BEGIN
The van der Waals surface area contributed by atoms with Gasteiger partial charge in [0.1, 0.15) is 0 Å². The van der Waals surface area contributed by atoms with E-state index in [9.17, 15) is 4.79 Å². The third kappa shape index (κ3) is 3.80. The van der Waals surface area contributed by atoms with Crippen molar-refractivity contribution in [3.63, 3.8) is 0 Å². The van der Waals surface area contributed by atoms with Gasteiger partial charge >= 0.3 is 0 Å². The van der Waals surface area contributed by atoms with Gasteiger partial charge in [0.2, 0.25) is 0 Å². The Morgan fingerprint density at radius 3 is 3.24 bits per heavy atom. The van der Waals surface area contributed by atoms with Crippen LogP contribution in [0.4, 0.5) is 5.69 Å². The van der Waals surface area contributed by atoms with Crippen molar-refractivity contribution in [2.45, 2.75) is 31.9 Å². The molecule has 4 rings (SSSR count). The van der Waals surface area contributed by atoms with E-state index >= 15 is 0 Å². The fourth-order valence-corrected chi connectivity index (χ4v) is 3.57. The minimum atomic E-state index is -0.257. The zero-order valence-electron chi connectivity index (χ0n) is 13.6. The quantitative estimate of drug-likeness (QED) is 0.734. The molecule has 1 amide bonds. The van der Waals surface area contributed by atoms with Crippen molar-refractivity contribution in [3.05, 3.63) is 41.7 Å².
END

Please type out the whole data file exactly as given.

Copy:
The van der Waals surface area contributed by atoms with Gasteiger partial charge in [0.1, 0.15) is 0 Å². The van der Waals surface area contributed by atoms with E-state index in [9.17, 15) is 4.79 Å². The third kappa shape index (κ3) is 3.80. The van der Waals surface area contributed by atoms with Crippen molar-refractivity contribution in [3.63, 3.8) is 0 Å². The van der Waals surface area contributed by atoms with Gasteiger partial charge >= 0.3 is 0 Å². The van der Waals surface area contributed by atoms with Gasteiger partial charge in [0.2, 0.25) is 0 Å². The Morgan fingerprint density at radius 3 is 3.24 bits per heavy atom. The van der Waals surface area contributed by atoms with Crippen LogP contribution in [0.4, 0.5) is 5.69 Å². The van der Waals surface area contributed by atoms with Crippen molar-refractivity contribution in [2.45, 2.75) is 31.9 Å². The molecule has 4 rings (SSSR count). The van der Waals surface area contributed by atoms with E-state index >= 15 is 0 Å². The fourth-order valence-corrected chi connectivity index (χ4v) is 3.57. The minimum atomic E-state index is -0.257. The zero-order valence-electron chi connectivity index (χ0n) is 13.6. The quantitative estimate of drug-likeness (QED) is 0.734. The molecule has 1 amide bonds. The van der Waals surface area contributed by atoms with Crippen molar-refractivity contribution in [3.05, 3.63) is 41.7 Å².